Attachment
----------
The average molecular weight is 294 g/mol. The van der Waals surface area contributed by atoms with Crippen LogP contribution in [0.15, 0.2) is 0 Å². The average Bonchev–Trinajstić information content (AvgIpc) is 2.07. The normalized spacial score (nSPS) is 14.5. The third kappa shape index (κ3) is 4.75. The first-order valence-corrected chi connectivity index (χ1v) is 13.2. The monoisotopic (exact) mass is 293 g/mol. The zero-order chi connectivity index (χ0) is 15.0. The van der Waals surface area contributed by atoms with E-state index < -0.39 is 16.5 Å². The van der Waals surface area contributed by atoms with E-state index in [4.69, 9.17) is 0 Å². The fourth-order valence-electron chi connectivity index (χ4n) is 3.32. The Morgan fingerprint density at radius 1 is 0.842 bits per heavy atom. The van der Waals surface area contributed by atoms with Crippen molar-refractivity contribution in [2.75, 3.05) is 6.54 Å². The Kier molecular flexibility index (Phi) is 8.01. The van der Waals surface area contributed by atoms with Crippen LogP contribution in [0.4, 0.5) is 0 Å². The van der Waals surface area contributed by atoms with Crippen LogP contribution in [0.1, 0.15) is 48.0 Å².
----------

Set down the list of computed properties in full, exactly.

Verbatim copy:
The average molecular weight is 294 g/mol. The van der Waals surface area contributed by atoms with Crippen LogP contribution in [0.15, 0.2) is 0 Å². The average Bonchev–Trinajstić information content (AvgIpc) is 2.07. The normalized spacial score (nSPS) is 14.5. The third kappa shape index (κ3) is 4.75. The first-order valence-corrected chi connectivity index (χ1v) is 13.2. The monoisotopic (exact) mass is 293 g/mol. The zero-order chi connectivity index (χ0) is 15.0. The van der Waals surface area contributed by atoms with E-state index < -0.39 is 16.5 Å². The van der Waals surface area contributed by atoms with E-state index in [4.69, 9.17) is 0 Å². The fourth-order valence-electron chi connectivity index (χ4n) is 3.32. The Morgan fingerprint density at radius 1 is 0.842 bits per heavy atom. The van der Waals surface area contributed by atoms with Crippen molar-refractivity contribution in [2.75, 3.05) is 6.54 Å². The Kier molecular flexibility index (Phi) is 8.01. The van der Waals surface area contributed by atoms with Crippen LogP contribution in [0.4, 0.5) is 0 Å². The van der Waals surface area contributed by atoms with Crippen LogP contribution in [0.1, 0.15) is 48.0 Å².